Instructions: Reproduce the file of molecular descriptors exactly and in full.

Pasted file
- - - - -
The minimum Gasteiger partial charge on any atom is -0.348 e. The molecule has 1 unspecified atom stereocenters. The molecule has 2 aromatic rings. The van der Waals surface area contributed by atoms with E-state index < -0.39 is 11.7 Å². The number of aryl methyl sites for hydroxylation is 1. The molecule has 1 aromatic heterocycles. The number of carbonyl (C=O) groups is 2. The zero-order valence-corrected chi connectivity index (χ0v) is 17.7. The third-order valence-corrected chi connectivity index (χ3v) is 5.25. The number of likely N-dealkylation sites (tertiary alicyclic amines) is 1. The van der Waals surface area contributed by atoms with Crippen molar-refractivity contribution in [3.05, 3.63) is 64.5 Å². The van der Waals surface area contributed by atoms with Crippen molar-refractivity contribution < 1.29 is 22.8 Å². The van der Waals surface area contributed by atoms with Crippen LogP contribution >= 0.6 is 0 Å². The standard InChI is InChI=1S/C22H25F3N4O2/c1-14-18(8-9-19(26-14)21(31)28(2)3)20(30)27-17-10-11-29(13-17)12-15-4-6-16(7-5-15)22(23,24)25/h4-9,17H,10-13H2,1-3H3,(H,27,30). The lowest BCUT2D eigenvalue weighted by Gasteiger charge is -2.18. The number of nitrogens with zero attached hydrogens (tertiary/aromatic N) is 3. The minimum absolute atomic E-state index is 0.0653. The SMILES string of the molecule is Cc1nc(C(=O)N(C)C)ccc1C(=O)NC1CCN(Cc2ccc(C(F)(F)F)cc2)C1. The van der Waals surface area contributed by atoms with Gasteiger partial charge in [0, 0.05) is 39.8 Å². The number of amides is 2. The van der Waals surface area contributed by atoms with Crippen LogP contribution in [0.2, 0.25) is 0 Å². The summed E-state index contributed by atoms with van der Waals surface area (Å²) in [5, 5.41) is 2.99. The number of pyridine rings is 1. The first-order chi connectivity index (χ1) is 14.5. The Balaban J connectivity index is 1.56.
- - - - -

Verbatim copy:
The minimum Gasteiger partial charge on any atom is -0.348 e. The molecule has 1 unspecified atom stereocenters. The molecule has 2 aromatic rings. The van der Waals surface area contributed by atoms with E-state index < -0.39 is 11.7 Å². The number of aryl methyl sites for hydroxylation is 1. The molecule has 1 aromatic heterocycles. The number of carbonyl (C=O) groups is 2. The zero-order valence-corrected chi connectivity index (χ0v) is 17.7. The third-order valence-corrected chi connectivity index (χ3v) is 5.25. The number of likely N-dealkylation sites (tertiary alicyclic amines) is 1. The van der Waals surface area contributed by atoms with Crippen molar-refractivity contribution in [3.05, 3.63) is 64.5 Å². The van der Waals surface area contributed by atoms with Crippen molar-refractivity contribution < 1.29 is 22.8 Å². The van der Waals surface area contributed by atoms with Crippen LogP contribution >= 0.6 is 0 Å². The standard InChI is InChI=1S/C22H25F3N4O2/c1-14-18(8-9-19(26-14)21(31)28(2)3)20(30)27-17-10-11-29(13-17)12-15-4-6-16(7-5-15)22(23,24)25/h4-9,17H,10-13H2,1-3H3,(H,27,30). The lowest BCUT2D eigenvalue weighted by Gasteiger charge is -2.18. The number of nitrogens with zero attached hydrogens (tertiary/aromatic N) is 3. The minimum absolute atomic E-state index is 0.0653. The SMILES string of the molecule is Cc1nc(C(=O)N(C)C)ccc1C(=O)NC1CCN(Cc2ccc(C(F)(F)F)cc2)C1. The van der Waals surface area contributed by atoms with Gasteiger partial charge in [0, 0.05) is 39.8 Å². The number of amides is 2. The van der Waals surface area contributed by atoms with Crippen LogP contribution in [0.2, 0.25) is 0 Å². The summed E-state index contributed by atoms with van der Waals surface area (Å²) in [5, 5.41) is 2.99. The number of pyridine rings is 1. The first-order chi connectivity index (χ1) is 14.5. The Balaban J connectivity index is 1.56.